Wednesday, 25 January 2017

Dyspraxia, My Daughter and Me.

Last night S asked me why we were going to the hospital today. We've talked about it with her before, told her that it's just a few tests to check her co-ordination, no big deal. The School just want to see if they can give her any extra support should she need it, and she has seemed happy with that explanation in the past. So, I went over it again. What it was for, what they would be doing, as best I could.
When she was finally assured that no operation would be taking place and no, she wouldn't have to go in a lift ( I think she was more anxious about the lift part to be honest) She then asked if she absolutely had to go.
I paused and thought about this for a moment  "No" " I said carefully "No you don't have to do anything you don't want to but it would be really helpful if you did" S mulled this over for a while and then came the punch in the gut, she said  "Do my teachers think there's something wrong with me Mum" I wanted to cry but big gulp, deep breath before I answered "Of course not" "They just want to see if you need any extra help in school that's all" And she nodded and went back to what she was doing before; A mash up of fencing and Karate with my Nan's old walking stick. Me? Well I went upstairs and I sobbed.

This afternoon we're going to the Hospital for a Dyspraxia assessment. I know why we're going, I know a little about what to expect, not everything and that causes me some anxiety to be honest. I hate not feeling prepared but I've done enough research on Dyspraxia to know that an official diagnosis will no doubt benefit S in the long run. An early diagnosis especially will be an advantage to her, but right at this minute? I'm feeling pretty bloody angry about it all, about having to put her through it. I'm angry that we have to take her to be tested for all the things that we love and celebrate about her and simply make her 'her', and I'm sad. I feel sad that my beautiful girl thinks that there might be anything wrong with who she is, or that she has to consider even for a second that anyone else might see something wrong with who she is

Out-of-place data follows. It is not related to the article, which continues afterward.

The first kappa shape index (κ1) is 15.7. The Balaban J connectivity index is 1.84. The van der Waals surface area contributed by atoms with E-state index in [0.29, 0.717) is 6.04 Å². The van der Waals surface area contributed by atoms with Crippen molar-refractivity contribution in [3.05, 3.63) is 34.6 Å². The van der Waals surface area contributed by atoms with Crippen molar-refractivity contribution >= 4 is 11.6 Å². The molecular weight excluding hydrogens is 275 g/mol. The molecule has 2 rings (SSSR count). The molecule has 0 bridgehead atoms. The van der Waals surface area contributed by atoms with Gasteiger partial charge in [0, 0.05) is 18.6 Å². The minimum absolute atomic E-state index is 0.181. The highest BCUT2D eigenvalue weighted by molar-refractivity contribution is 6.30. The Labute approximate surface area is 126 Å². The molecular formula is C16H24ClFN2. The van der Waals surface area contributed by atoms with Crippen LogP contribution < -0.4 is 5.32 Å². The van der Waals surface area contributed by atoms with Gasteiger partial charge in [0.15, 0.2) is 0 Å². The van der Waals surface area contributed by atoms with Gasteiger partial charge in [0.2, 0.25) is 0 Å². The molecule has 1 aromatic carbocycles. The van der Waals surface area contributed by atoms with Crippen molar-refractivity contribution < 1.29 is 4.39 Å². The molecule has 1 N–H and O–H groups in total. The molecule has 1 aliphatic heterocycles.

To describe S to those who have never met her, well it would take an entire blog post of it's own, she truly is unique. She is loving and kind and funny, and a great mimic! S is a real Tom Boy who loves playing football with the boys, but who is equally sensitive and feels very deeply. She is creative, she loves to play and invent new games, her inquisitive mind just bursting with ideas. However she struggles to execute these ideas exactly as she had imagined in her head.
She can be blunt and takes things quite literally, she either blurts out the first thing that comes into her head, or she doesn't what to say at all. S struggles to find her place in friendships groups much preferring to spend time one on one and struggles in large social situations, this can lead to real frustrations on her part, and then understandably with her peers too.

S stands up for what she believes in, she has an opinion on just about everything (her running commentary on the Trump inauguration was better than the BBC) she is passionate, loves her family and never stops talking Those are just her character traits right? We always celebrated her quirks, her love of the mud and all things Marvel. If I come into the Kitchen and she's inventing a 'Memory Maker whilst sat on the table and not at it. Well, that's OK she's creative. If she comes out of school and her T Shirt is covered in mud and one sock is missing (yes really) Well that's OK surely, she's a Tom Boy.

I never knew that these qualities might have a 'name' or that they might be holding her back in any way. It never crossed my mind, not even for a second that they might not be perceived as .....well....normal.

I hate to use the world 'normal' because I mean what exactly IS normal? But when we were sat in that office over 12 months ago listening to a list of all the character traits that you love about your child, that make up the very essence of them, that's how you feel, you feel like they're saying your child isn't normal.